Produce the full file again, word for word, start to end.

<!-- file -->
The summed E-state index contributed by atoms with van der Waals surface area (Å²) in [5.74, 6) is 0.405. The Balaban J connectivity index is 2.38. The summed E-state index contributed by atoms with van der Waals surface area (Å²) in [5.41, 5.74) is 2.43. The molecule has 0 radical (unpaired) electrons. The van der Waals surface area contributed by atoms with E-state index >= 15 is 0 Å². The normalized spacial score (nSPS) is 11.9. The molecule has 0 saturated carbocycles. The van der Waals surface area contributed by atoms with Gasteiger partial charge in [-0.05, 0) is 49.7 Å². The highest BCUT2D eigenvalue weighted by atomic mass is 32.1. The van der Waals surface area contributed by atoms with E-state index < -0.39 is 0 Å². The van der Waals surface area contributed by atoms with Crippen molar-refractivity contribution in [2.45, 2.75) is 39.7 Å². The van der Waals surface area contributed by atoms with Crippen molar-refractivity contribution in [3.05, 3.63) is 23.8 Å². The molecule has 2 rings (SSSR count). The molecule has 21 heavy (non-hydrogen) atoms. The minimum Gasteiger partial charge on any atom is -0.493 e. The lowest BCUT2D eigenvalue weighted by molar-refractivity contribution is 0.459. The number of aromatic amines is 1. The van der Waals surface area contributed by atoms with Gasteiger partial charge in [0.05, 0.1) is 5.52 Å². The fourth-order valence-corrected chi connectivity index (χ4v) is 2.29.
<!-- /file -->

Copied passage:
The summed E-state index contributed by atoms with van der Waals surface area (Å²) in [5.74, 6) is 0.405. The Balaban J connectivity index is 2.38. The summed E-state index contributed by atoms with van der Waals surface area (Å²) in [5.41, 5.74) is 2.43. The molecule has 0 radical (unpaired) electrons. The van der Waals surface area contributed by atoms with E-state index >= 15 is 0 Å². The normalized spacial score (nSPS) is 11.9. The molecule has 0 saturated carbocycles. The van der Waals surface area contributed by atoms with Gasteiger partial charge in [-0.05, 0) is 49.7 Å². The highest BCUT2D eigenvalue weighted by atomic mass is 32.1. The van der Waals surface area contributed by atoms with E-state index < -0.39 is 0 Å². The van der Waals surface area contributed by atoms with Crippen molar-refractivity contribution in [2.45, 2.75) is 39.7 Å². The van der Waals surface area contributed by atoms with Crippen molar-refractivity contribution in [3.05, 3.63) is 23.8 Å². The molecule has 2 rings (SSSR count). The molecule has 21 heavy (non-hydrogen) atoms. The minimum Gasteiger partial charge on any atom is -0.493 e. The lowest BCUT2D eigenvalue weighted by molar-refractivity contribution is 0.459. The number of aromatic amines is 1. The van der Waals surface area contributed by atoms with Gasteiger partial charge in [0.05, 0.1) is 5.52 Å². The fourth-order valence-corrected chi connectivity index (χ4v) is 2.29.